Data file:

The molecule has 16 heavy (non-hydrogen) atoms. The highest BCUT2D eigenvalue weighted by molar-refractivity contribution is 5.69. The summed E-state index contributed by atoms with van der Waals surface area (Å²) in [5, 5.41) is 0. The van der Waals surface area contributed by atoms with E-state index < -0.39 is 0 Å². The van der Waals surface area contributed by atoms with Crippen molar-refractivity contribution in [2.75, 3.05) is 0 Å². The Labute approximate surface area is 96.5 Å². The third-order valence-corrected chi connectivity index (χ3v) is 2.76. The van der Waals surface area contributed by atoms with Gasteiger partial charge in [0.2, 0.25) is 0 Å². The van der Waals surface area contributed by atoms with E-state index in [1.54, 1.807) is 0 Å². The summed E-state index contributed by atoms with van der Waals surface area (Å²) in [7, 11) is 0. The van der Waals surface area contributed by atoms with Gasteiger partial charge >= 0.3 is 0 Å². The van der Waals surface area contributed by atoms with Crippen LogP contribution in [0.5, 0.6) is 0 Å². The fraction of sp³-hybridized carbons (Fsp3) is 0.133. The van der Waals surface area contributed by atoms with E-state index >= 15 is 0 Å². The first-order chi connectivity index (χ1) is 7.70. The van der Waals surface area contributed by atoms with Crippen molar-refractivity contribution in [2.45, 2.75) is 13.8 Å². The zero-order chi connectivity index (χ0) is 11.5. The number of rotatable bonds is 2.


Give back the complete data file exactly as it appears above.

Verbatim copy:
The molecule has 16 heavy (non-hydrogen) atoms. The highest BCUT2D eigenvalue weighted by molar-refractivity contribution is 5.69. The summed E-state index contributed by atoms with van der Waals surface area (Å²) in [5, 5.41) is 0. The van der Waals surface area contributed by atoms with E-state index < -0.39 is 0 Å². The van der Waals surface area contributed by atoms with Crippen molar-refractivity contribution in [2.75, 3.05) is 0 Å². The Labute approximate surface area is 96.5 Å². The third-order valence-corrected chi connectivity index (χ3v) is 2.76. The van der Waals surface area contributed by atoms with Gasteiger partial charge in [0.2, 0.25) is 0 Å². The van der Waals surface area contributed by atoms with E-state index in [1.54, 1.807) is 0 Å². The summed E-state index contributed by atoms with van der Waals surface area (Å²) in [7, 11) is 0. The van der Waals surface area contributed by atoms with Gasteiger partial charge >= 0.3 is 0 Å². The van der Waals surface area contributed by atoms with Crippen LogP contribution in [0.5, 0.6) is 0 Å². The fraction of sp³-hybridized carbons (Fsp3) is 0.133. The van der Waals surface area contributed by atoms with E-state index >= 15 is 0 Å². The first-order chi connectivity index (χ1) is 7.70. The van der Waals surface area contributed by atoms with Crippen molar-refractivity contribution in [2.45, 2.75) is 13.8 Å². The zero-order chi connectivity index (χ0) is 11.5. The number of rotatable bonds is 2.